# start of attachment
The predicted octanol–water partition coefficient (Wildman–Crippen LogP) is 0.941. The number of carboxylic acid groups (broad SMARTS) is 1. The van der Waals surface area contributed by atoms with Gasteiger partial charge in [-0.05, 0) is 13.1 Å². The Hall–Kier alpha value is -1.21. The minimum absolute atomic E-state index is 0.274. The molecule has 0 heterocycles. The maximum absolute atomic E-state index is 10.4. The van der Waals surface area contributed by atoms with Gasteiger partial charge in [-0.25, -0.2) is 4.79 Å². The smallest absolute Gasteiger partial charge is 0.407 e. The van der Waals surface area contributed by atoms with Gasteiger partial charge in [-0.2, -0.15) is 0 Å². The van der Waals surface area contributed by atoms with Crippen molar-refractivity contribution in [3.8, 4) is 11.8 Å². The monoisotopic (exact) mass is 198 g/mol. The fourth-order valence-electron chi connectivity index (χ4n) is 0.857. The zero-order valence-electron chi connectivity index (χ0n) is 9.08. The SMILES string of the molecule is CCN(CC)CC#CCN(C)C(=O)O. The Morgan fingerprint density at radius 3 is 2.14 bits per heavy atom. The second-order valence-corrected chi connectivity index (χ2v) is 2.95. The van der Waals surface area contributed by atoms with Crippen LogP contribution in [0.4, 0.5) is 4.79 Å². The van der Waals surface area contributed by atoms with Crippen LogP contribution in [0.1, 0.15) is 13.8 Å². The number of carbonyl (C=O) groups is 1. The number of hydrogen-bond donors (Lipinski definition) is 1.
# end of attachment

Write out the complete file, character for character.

The predicted octanol–water partition coefficient (Wildman–Crippen LogP) is 0.941. The number of carboxylic acid groups (broad SMARTS) is 1. The van der Waals surface area contributed by atoms with Gasteiger partial charge in [-0.05, 0) is 13.1 Å². The Hall–Kier alpha value is -1.21. The minimum absolute atomic E-state index is 0.274. The molecule has 0 heterocycles. The maximum absolute atomic E-state index is 10.4. The van der Waals surface area contributed by atoms with Gasteiger partial charge in [-0.25, -0.2) is 4.79 Å². The smallest absolute Gasteiger partial charge is 0.407 e. The van der Waals surface area contributed by atoms with Gasteiger partial charge in [-0.2, -0.15) is 0 Å². The van der Waals surface area contributed by atoms with Crippen molar-refractivity contribution in [3.8, 4) is 11.8 Å². The monoisotopic (exact) mass is 198 g/mol. The fourth-order valence-electron chi connectivity index (χ4n) is 0.857. The zero-order valence-electron chi connectivity index (χ0n) is 9.08. The SMILES string of the molecule is CCN(CC)CC#CCN(C)C(=O)O. The Morgan fingerprint density at radius 3 is 2.14 bits per heavy atom. The second-order valence-corrected chi connectivity index (χ2v) is 2.95. The van der Waals surface area contributed by atoms with Crippen LogP contribution in [0.4, 0.5) is 4.79 Å². The van der Waals surface area contributed by atoms with Crippen LogP contribution in [0.1, 0.15) is 13.8 Å². The number of carbonyl (C=O) groups is 1. The number of hydrogen-bond donors (Lipinski definition) is 1.